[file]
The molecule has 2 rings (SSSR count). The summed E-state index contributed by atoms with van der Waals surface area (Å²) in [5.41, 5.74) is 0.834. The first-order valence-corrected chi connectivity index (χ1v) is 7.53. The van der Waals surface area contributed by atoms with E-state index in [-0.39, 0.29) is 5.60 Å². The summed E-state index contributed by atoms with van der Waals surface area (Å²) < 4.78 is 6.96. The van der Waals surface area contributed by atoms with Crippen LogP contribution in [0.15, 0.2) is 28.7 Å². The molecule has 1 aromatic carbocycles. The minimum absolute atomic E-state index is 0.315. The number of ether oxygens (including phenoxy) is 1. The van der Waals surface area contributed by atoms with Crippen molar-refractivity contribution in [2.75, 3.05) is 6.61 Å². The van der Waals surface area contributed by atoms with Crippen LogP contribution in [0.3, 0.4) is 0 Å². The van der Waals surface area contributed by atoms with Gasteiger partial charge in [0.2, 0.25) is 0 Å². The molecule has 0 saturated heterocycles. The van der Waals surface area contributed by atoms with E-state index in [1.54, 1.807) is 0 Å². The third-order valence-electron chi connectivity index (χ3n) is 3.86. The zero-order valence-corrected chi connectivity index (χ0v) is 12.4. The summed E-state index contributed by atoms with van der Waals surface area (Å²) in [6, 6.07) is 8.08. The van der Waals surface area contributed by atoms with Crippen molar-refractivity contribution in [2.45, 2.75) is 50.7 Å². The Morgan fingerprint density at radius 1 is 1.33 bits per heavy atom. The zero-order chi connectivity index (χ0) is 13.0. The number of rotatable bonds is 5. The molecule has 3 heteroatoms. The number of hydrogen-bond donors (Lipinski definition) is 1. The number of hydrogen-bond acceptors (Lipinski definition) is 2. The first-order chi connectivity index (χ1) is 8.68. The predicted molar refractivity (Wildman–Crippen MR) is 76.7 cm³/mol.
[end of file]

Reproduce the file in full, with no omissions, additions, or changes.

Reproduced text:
The molecule has 2 rings (SSSR count). The summed E-state index contributed by atoms with van der Waals surface area (Å²) in [5.41, 5.74) is 0.834. The first-order valence-corrected chi connectivity index (χ1v) is 7.53. The van der Waals surface area contributed by atoms with E-state index in [-0.39, 0.29) is 5.60 Å². The summed E-state index contributed by atoms with van der Waals surface area (Å²) < 4.78 is 6.96. The van der Waals surface area contributed by atoms with Crippen LogP contribution in [0.15, 0.2) is 28.7 Å². The molecule has 1 aromatic carbocycles. The minimum absolute atomic E-state index is 0.315. The number of ether oxygens (including phenoxy) is 1. The van der Waals surface area contributed by atoms with Crippen molar-refractivity contribution in [2.75, 3.05) is 6.61 Å². The van der Waals surface area contributed by atoms with Crippen LogP contribution in [0.3, 0.4) is 0 Å². The van der Waals surface area contributed by atoms with Gasteiger partial charge in [0.2, 0.25) is 0 Å². The molecule has 0 saturated heterocycles. The van der Waals surface area contributed by atoms with E-state index in [1.54, 1.807) is 0 Å². The third-order valence-electron chi connectivity index (χ3n) is 3.86. The zero-order valence-corrected chi connectivity index (χ0v) is 12.4. The summed E-state index contributed by atoms with van der Waals surface area (Å²) in [6, 6.07) is 8.08. The van der Waals surface area contributed by atoms with Crippen molar-refractivity contribution in [2.45, 2.75) is 50.7 Å². The Morgan fingerprint density at radius 1 is 1.33 bits per heavy atom. The zero-order chi connectivity index (χ0) is 13.0. The number of rotatable bonds is 5. The molecule has 3 heteroatoms. The number of hydrogen-bond donors (Lipinski definition) is 1. The number of hydrogen-bond acceptors (Lipinski definition) is 2. The first-order chi connectivity index (χ1) is 8.68. The predicted molar refractivity (Wildman–Crippen MR) is 76.7 cm³/mol.